- The Washington Times - Thursday, June 9, 2005

Caveman Dean

Sen. Trent Lott, Mississippi Republican, was asked yesterday by Fox News Channel anchor Brigitte Quinn what he thought of Democratic National Committee Chairman Howard Dean’s remark that the GOP is the party of white Christians.

“Howard Dean reminds me of one of these old soldiers from previous wars you find in a cave somewhere that still hasn’t caught up with reality,” Mr. Lott said.

Love of Amnesty

A week after President Bush chastised Amnesty International for saying the United States is running a “gulag” in its detention facility for terrorism suspects in Cuba, House Democrats have invited the organization to testify today before Congress.

Joe W. “Chip” Pitts III, chairman of the board of Amnesty International USA, will appear before the House Judiciary Committee this morning to talk about the USA Patriot Act and the U.S. record on human rights since September 11, 2001.

House Democrats on the committee called for Amnesty’s testimony this week during another hearing on the Patriot Act with Deputy Attorney General James B. Comey.

Frist’s victory

“On the morning after a group of 14 senators made a deal to end the standoff over Democratic filibusters of Bush judicial nominees, Senate Majority Leader Bill Frist found himself taking flak from all sides,” Byron York writes at National Review Online (www.nationalreview.com).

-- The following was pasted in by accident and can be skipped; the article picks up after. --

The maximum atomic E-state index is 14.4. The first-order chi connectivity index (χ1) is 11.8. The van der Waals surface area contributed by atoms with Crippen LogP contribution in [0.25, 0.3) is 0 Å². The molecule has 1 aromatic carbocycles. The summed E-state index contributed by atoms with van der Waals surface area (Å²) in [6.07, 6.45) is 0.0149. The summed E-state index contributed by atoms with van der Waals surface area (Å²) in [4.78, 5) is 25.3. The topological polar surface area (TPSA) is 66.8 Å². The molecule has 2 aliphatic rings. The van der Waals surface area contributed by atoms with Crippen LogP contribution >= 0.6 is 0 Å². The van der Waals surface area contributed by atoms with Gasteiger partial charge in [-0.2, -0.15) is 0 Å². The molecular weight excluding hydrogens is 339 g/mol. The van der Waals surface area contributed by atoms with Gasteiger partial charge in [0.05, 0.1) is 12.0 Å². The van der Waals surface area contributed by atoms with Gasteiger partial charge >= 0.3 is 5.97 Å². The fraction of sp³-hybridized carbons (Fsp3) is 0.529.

“Depending on who was speaking, Frist had wimped out, was unable to control his troops, or could not muster the support to trigger the ‘nuclear option’ to put an end to the filibuster problem entirely.

“And that was just from conservatives. …

“All in all, it was a tough period for the majority leader. But did he really deserve all the criticism? Republicans came out of the filibuster showdown with six previously filibustered nominees headed for confirmation, and, perhaps more important, in a strong position ultimately to break all the Democratic judicial filibusters, should it come to that. And much of the credit for that, according to interviews with several people closely involved in the fight, belongs to Bill Frist.”

Favorite foe

The Democratic Senatorial Campaign Committee wasted no time in trying to raise money by pointing to Republican Rep. Katherine Harris’ announcement this week that she will run for a U.S. Senate seat from Florida next year.

In the e-mail addressed to “Dear DSCC friend,” Anne Lewis wrote:

“It’s official. Katherine Harris is running for Senate.

“Apparently, disenfranchising 50,000 voters in order to swing an entire presidential election is considered a ‘qualification’ to the Republican Party. If you ask me, that sounds a lot more like an extraordinary abuse of power.

“Remember, this is the same Katherine Harris who was Florida’s Secretary of State during the 2000 election debacle and was simultaneously co-chair of George Bush’s Florida campaign. It’s the same Katherine Harris who ordered the disenfranchisement of tens of thousands of voters — mostly African Americans and Latinos — simply because their names or birthdays were conveniently similar to that of a convicted felon.